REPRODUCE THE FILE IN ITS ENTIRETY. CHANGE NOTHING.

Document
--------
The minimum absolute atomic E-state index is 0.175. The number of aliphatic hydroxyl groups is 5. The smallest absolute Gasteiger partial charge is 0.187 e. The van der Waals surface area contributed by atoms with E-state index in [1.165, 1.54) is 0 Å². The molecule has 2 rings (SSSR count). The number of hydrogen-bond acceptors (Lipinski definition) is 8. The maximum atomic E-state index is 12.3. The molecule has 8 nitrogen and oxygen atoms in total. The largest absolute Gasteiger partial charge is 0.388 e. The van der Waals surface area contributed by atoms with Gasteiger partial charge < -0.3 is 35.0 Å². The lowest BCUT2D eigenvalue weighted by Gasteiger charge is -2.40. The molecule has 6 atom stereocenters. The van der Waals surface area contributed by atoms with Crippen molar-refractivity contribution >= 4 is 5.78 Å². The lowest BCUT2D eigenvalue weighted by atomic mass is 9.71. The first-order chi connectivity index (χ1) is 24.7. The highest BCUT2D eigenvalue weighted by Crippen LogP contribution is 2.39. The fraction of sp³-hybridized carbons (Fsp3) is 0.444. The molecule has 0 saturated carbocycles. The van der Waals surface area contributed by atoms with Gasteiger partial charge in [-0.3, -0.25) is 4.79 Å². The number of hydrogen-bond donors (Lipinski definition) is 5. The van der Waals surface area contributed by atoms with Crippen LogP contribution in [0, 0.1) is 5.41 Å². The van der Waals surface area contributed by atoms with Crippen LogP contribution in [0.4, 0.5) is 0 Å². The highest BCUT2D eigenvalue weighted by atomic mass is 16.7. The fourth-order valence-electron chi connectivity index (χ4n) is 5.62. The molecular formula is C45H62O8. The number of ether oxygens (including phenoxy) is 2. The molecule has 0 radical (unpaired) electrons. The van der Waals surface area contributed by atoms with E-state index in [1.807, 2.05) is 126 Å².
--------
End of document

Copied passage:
The minimum absolute atomic E-state index is 0.175. The number of aliphatic hydroxyl groups is 5. The smallest absolute Gasteiger partial charge is 0.187 e. The van der Waals surface area contributed by atoms with E-state index in [1.165, 1.54) is 0 Å². The molecule has 2 rings (SSSR count). The number of hydrogen-bond acceptors (Lipinski definition) is 8. The maximum atomic E-state index is 12.3. The molecule has 8 nitrogen and oxygen atoms in total. The largest absolute Gasteiger partial charge is 0.388 e. The van der Waals surface area contributed by atoms with Gasteiger partial charge < -0.3 is 35.0 Å². The lowest BCUT2D eigenvalue weighted by Gasteiger charge is -2.40. The molecule has 6 atom stereocenters. The van der Waals surface area contributed by atoms with Crippen molar-refractivity contribution >= 4 is 5.78 Å². The lowest BCUT2D eigenvalue weighted by atomic mass is 9.71. The first-order chi connectivity index (χ1) is 24.7. The highest BCUT2D eigenvalue weighted by Crippen LogP contribution is 2.39. The fraction of sp³-hybridized carbons (Fsp3) is 0.444. The molecule has 0 saturated carbocycles. The van der Waals surface area contributed by atoms with Gasteiger partial charge in [-0.3, -0.25) is 4.79 Å². The number of hydrogen-bond donors (Lipinski definition) is 5. The van der Waals surface area contributed by atoms with Crippen LogP contribution in [0, 0.1) is 5.41 Å². The van der Waals surface area contributed by atoms with Crippen LogP contribution in [0.4, 0.5) is 0 Å². The highest BCUT2D eigenvalue weighted by atomic mass is 16.7. The fourth-order valence-electron chi connectivity index (χ4n) is 5.62. The molecular formula is C45H62O8. The number of ether oxygens (including phenoxy) is 2. The molecule has 0 radical (unpaired) electrons. The van der Waals surface area contributed by atoms with E-state index in [1.807, 2.05) is 126 Å².